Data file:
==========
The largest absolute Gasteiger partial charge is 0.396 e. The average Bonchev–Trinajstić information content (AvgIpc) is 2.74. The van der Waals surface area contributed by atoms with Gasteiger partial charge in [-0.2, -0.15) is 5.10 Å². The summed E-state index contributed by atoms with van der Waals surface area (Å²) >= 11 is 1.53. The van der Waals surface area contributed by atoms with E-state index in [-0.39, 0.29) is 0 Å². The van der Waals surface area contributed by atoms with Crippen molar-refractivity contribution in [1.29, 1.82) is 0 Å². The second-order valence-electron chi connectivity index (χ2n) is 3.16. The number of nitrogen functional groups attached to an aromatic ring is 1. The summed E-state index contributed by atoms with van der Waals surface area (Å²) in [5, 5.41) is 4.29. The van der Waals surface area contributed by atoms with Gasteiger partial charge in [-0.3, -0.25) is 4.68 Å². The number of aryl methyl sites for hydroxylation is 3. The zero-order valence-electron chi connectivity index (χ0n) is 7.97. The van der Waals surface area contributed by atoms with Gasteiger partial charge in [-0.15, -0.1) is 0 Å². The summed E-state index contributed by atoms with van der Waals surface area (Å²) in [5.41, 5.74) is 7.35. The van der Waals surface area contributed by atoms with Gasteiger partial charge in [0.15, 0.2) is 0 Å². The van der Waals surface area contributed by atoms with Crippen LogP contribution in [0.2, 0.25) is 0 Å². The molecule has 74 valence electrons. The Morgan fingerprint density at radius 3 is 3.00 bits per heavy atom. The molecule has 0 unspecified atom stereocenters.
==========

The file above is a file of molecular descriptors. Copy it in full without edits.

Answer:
The largest absolute Gasteiger partial charge is 0.396 e. The average Bonchev–Trinajstić information content (AvgIpc) is 2.74. The van der Waals surface area contributed by atoms with Gasteiger partial charge in [-0.2, -0.15) is 5.10 Å². The summed E-state index contributed by atoms with van der Waals surface area (Å²) >= 11 is 1.53. The van der Waals surface area contributed by atoms with E-state index in [-0.39, 0.29) is 0 Å². The van der Waals surface area contributed by atoms with Crippen molar-refractivity contribution in [1.29, 1.82) is 0 Å². The second-order valence-electron chi connectivity index (χ2n) is 3.16. The number of nitrogen functional groups attached to an aromatic ring is 1. The summed E-state index contributed by atoms with van der Waals surface area (Å²) in [5, 5.41) is 4.29. The van der Waals surface area contributed by atoms with Gasteiger partial charge in [-0.3, -0.25) is 4.68 Å². The number of aryl methyl sites for hydroxylation is 3. The zero-order valence-electron chi connectivity index (χ0n) is 7.97. The van der Waals surface area contributed by atoms with Gasteiger partial charge in [-0.15, -0.1) is 0 Å². The summed E-state index contributed by atoms with van der Waals surface area (Å²) in [5.41, 5.74) is 7.35. The van der Waals surface area contributed by atoms with Gasteiger partial charge in [0.15, 0.2) is 0 Å². The van der Waals surface area contributed by atoms with Crippen LogP contribution in [0.2, 0.25) is 0 Å². The molecule has 74 valence electrons. The Morgan fingerprint density at radius 3 is 3.00 bits per heavy atom. The molecule has 0 unspecified atom stereocenters.